The solution is to take away their habitat. They are looking for water and cool, dark places. Make sure water faucets don't drip and leave puddles and put a bucket under air conditioner drains. Push mulch away from the foundation of the house. Get rid of woodpiles and other things they can hide under. A rolled up newspaper placed in a mulched area can be an attractant for earwigs. Pick it up each morning and empty the folded pages into a bucket of soapy water. Pesticides can help. Insecticidal soap will control them and is safe to use on tender plants.
 
The problem can last throughout the summer but if you are diligent in taking away their hiding places, the numbers of earwigs will drop considerably. If you need more information on this insect pest, you can call our office at 828-764-9480.
 
 
4-H Camp

There are still a few spots available to sign up for 4-H Camp.  Burke County will attend the Betsy Jeff Penn 4-H Center, located in Reidsville, NC, from July 16-21.  The cost for camp is $450 which includes transportation, lodging, meals, camp store/snack money and a camp t-shirt. 

Camp is for youth ages 9-13.  Camp activities include swimming, canoeing, ropes course, horseback riding, archery and more!   Please contact our 4-H agent, Nicki Carpenter, for more information.


Canner Gauge Testing 
 
If your canner has a pressure gauge, it should be tested for accuracy to ensure safe food processing. Dial gauges on canners should be checked for accuracy and overall condition every year prior to the beginning of canning season.

You can get your canner gauge tested for FREE at the Cooperative Extension Office. Call our office at 828-764-9480 to schedule an appointment.  

Rotational Grazing 
 
Abundant forage growth is wonderful to see in pastures. Following basic recommendations like fertilizing according to soil test results, controlling weeds and planting clovers will help provide this growth. However, don t follow good forage production with poor harvest procedures. One of the mistakes that occur every year in pastures is poor utilization of excess pasture growth.

A tall fescue plant's initial growth during the spring is good quality forage. The new leaves are high in protein and energy. But as the spring progresses, the plant matures and produces a seedhead. The main goal of the plant changes from trying to grow leaves to filling the seeds in order to reproduce itself. The amount of leaf growth drops because energy is going to the seedhead instead of the parts of the plant that produce leaves. Forage quality also drops. As the leaves are growing older, the protein and energy levels are decreasing and the fiber level is increasing. The result is lower quality forage. The problems of low quality and reduced leaf growth in the late spring and early summer are the result of excess forage growth in pastures. The plants are growing faster than the livestock can eat them. The difficulties caused by this excess growth can be minimized if good grazing principles are used.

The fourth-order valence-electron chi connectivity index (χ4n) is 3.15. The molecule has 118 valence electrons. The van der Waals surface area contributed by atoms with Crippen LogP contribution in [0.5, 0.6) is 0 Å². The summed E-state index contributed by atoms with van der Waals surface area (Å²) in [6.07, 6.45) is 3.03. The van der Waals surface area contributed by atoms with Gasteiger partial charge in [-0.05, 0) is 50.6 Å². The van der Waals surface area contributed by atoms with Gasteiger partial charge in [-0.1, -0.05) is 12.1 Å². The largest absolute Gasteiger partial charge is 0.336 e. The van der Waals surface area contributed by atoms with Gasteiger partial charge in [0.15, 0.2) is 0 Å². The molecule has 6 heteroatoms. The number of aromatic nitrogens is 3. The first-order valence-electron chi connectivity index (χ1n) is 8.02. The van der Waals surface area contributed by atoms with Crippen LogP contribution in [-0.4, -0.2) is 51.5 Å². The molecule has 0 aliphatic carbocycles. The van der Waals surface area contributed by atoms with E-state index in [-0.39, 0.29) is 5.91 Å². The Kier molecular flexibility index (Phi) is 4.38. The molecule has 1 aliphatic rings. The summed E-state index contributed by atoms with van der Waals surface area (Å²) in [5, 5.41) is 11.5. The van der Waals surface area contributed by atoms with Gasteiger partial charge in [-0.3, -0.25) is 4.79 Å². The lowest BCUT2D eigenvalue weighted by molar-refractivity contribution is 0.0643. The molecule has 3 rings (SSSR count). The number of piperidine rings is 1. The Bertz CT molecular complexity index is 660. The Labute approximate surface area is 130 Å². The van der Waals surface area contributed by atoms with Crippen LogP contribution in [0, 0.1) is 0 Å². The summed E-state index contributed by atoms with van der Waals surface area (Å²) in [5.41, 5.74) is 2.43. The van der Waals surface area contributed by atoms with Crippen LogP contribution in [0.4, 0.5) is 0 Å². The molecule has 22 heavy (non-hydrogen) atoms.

Controlled grazing is simple if you understand one basic concept. The goal is to force livestock to eat all the forage available in the pasture without overgrazing. If livestock are given a large area to graze, they will do the most of their grazing close to water and shade. Other areas of the pasture will not be grazed, resulting in wasted forage. If forage on the edges of the pasture is not grazed, it will get mature, drop in quality and be wasted. In a good grazing program, pasture size is reduced and livestock are concentrated on a smaller area where they cannot be selective as to where they graze. They are forced to graze the entire pasture and remove all of the forage. Little forage is wasted. After livestock graze the forage in this smaller pasture (or paddock), they are moved into a new paddock, and the process starts over again.

Utilizing this type of management helps in two basic ways. First, as mentioned earlier, it decreases the amount of wasted forage. In the spring some of the acreage can be cut for hay because not as many acres are needed for grazing. As spring progresses and high temperatures develop, forage growth will decrease. The acres that were used for hay can then be put into the grazing rotation. The early forage growth that in the past was wasted on the edge of the pastures will now be put up as hay. Second, this form of management allows a rest period for the plants. Once the paddock is grazed down, livestock are moved to a new paddock, and plants in the previous paddock are allowed to regrow. This is important during the summer, when high temperatures and drought are stressful for tall fescue. Instead of being constantly grazed, the young regrowth is allowed to fully regrow, restore depleted root energy reserves, and recover. This will result in quicker regrowth and a healthier stand. The advantages are clear: decreasing pasture size and concentrating livestock on a smaller area of land will improve forage utilization, decrease stand loss from overgrazing, and improve per acre production.
 
4-H Summer Fun
Coming Soon!


Keep checking our website and Facebook page for the release of the Burke County 4-H Summer Fun Schedule for 2017. 

Some of the activities coming up this summer include fishing, baking, archery, swimming and more!

Visit our website at:  burke.ces.ncsu.edu

Contact:
Burke County Center
130 Ammons Drive, Morganton, NC 28655
828-764-9480